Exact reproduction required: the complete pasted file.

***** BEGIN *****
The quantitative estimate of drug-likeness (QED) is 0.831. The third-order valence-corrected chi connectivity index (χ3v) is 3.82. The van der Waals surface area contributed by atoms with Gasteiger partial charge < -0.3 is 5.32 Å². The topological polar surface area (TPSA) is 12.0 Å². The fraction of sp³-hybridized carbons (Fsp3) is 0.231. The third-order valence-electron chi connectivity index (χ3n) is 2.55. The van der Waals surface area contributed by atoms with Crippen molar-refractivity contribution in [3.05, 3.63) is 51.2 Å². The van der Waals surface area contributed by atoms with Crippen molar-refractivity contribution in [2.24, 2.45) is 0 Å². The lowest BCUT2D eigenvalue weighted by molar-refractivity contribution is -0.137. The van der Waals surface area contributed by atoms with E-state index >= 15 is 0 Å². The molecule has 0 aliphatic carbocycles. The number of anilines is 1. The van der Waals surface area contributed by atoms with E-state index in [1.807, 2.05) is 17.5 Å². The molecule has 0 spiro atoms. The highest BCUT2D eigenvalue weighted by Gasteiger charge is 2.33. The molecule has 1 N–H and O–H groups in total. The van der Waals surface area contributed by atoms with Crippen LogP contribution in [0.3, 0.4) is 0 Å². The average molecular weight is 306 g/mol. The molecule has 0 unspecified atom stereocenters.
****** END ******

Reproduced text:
The quantitative estimate of drug-likeness (QED) is 0.831. The third-order valence-corrected chi connectivity index (χ3v) is 3.82. The van der Waals surface area contributed by atoms with Gasteiger partial charge < -0.3 is 5.32 Å². The topological polar surface area (TPSA) is 12.0 Å². The fraction of sp³-hybridized carbons (Fsp3) is 0.231. The third-order valence-electron chi connectivity index (χ3n) is 2.55. The van der Waals surface area contributed by atoms with Crippen molar-refractivity contribution in [3.05, 3.63) is 51.2 Å². The van der Waals surface area contributed by atoms with Crippen molar-refractivity contribution in [2.24, 2.45) is 0 Å². The lowest BCUT2D eigenvalue weighted by molar-refractivity contribution is -0.137. The van der Waals surface area contributed by atoms with E-state index >= 15 is 0 Å². The molecule has 0 aliphatic carbocycles. The number of anilines is 1. The van der Waals surface area contributed by atoms with E-state index in [1.807, 2.05) is 17.5 Å². The molecule has 0 spiro atoms. The highest BCUT2D eigenvalue weighted by Gasteiger charge is 2.33. The molecule has 1 N–H and O–H groups in total. The van der Waals surface area contributed by atoms with Crippen LogP contribution in [0.3, 0.4) is 0 Å². The average molecular weight is 306 g/mol. The molecule has 0 unspecified atom stereocenters.